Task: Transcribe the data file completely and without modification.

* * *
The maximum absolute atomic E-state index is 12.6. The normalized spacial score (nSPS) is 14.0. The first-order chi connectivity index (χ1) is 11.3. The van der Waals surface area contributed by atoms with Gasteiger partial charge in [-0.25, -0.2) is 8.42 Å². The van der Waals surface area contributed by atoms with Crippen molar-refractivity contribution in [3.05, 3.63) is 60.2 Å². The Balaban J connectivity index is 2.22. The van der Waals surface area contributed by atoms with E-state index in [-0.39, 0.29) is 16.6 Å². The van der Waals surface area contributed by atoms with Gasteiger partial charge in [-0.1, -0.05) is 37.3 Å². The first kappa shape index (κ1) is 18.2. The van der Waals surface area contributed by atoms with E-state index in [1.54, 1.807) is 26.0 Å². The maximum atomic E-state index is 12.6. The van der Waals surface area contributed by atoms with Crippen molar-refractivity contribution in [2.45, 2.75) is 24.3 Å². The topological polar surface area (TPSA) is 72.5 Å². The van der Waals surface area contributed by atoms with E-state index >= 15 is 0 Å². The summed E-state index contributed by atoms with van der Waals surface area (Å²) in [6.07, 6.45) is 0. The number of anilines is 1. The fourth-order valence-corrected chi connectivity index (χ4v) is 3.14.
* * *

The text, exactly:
The maximum absolute atomic E-state index is 12.6. The normalized spacial score (nSPS) is 14.0. The first-order chi connectivity index (χ1) is 11.3. The van der Waals surface area contributed by atoms with Gasteiger partial charge in [-0.25, -0.2) is 8.42 Å². The van der Waals surface area contributed by atoms with Crippen molar-refractivity contribution in [3.05, 3.63) is 60.2 Å². The Balaban J connectivity index is 2.22. The van der Waals surface area contributed by atoms with E-state index in [-0.39, 0.29) is 16.6 Å². The van der Waals surface area contributed by atoms with Gasteiger partial charge in [-0.1, -0.05) is 37.3 Å². The first kappa shape index (κ1) is 18.2. The van der Waals surface area contributed by atoms with E-state index in [1.54, 1.807) is 26.0 Å². The maximum atomic E-state index is 12.6. The van der Waals surface area contributed by atoms with Crippen molar-refractivity contribution in [2.45, 2.75) is 24.3 Å². The topological polar surface area (TPSA) is 72.5 Å². The van der Waals surface area contributed by atoms with E-state index >= 15 is 0 Å². The summed E-state index contributed by atoms with van der Waals surface area (Å²) in [6.07, 6.45) is 0. The number of anilines is 1. The fourth-order valence-corrected chi connectivity index (χ4v) is 3.14.